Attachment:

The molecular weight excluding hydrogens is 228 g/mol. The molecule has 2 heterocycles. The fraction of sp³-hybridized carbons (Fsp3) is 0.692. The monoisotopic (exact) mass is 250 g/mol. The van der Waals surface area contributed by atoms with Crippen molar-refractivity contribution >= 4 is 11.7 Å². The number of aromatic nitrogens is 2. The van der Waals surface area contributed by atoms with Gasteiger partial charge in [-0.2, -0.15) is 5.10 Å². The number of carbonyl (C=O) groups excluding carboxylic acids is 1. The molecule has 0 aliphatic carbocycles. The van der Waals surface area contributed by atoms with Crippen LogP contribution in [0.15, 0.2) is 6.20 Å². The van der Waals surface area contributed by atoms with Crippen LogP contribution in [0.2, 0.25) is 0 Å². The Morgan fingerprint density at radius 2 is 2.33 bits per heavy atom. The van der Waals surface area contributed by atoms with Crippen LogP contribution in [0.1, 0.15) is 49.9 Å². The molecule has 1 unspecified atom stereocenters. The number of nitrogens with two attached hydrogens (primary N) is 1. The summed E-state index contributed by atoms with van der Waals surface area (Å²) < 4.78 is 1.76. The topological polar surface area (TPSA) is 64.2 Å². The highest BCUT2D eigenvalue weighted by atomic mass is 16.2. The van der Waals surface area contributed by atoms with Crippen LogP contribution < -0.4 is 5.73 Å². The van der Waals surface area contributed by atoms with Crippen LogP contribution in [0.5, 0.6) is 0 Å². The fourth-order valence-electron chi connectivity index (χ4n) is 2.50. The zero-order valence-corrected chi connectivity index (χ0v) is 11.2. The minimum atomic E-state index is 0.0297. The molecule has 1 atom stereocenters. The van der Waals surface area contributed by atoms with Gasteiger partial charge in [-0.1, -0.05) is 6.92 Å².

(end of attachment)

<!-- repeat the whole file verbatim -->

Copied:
The molecular weight excluding hydrogens is 228 g/mol. The molecule has 2 heterocycles. The fraction of sp³-hybridized carbons (Fsp3) is 0.692. The monoisotopic (exact) mass is 250 g/mol. The van der Waals surface area contributed by atoms with Crippen molar-refractivity contribution >= 4 is 11.7 Å². The number of aromatic nitrogens is 2. The van der Waals surface area contributed by atoms with Gasteiger partial charge in [-0.2, -0.15) is 5.10 Å². The number of carbonyl (C=O) groups excluding carboxylic acids is 1. The molecule has 0 aliphatic carbocycles. The van der Waals surface area contributed by atoms with Crippen LogP contribution in [0.15, 0.2) is 6.20 Å². The van der Waals surface area contributed by atoms with Crippen LogP contribution in [0.2, 0.25) is 0 Å². The Morgan fingerprint density at radius 2 is 2.33 bits per heavy atom. The van der Waals surface area contributed by atoms with Crippen LogP contribution in [0.1, 0.15) is 49.9 Å². The molecule has 1 unspecified atom stereocenters. The number of nitrogens with two attached hydrogens (primary N) is 1. The summed E-state index contributed by atoms with van der Waals surface area (Å²) < 4.78 is 1.76. The topological polar surface area (TPSA) is 64.2 Å². The highest BCUT2D eigenvalue weighted by atomic mass is 16.2. The van der Waals surface area contributed by atoms with Crippen LogP contribution < -0.4 is 5.73 Å². The van der Waals surface area contributed by atoms with Crippen LogP contribution in [0.5, 0.6) is 0 Å². The fourth-order valence-electron chi connectivity index (χ4n) is 2.50. The zero-order valence-corrected chi connectivity index (χ0v) is 11.2. The minimum atomic E-state index is 0.0297. The molecule has 1 atom stereocenters. The van der Waals surface area contributed by atoms with Gasteiger partial charge in [-0.1, -0.05) is 6.92 Å².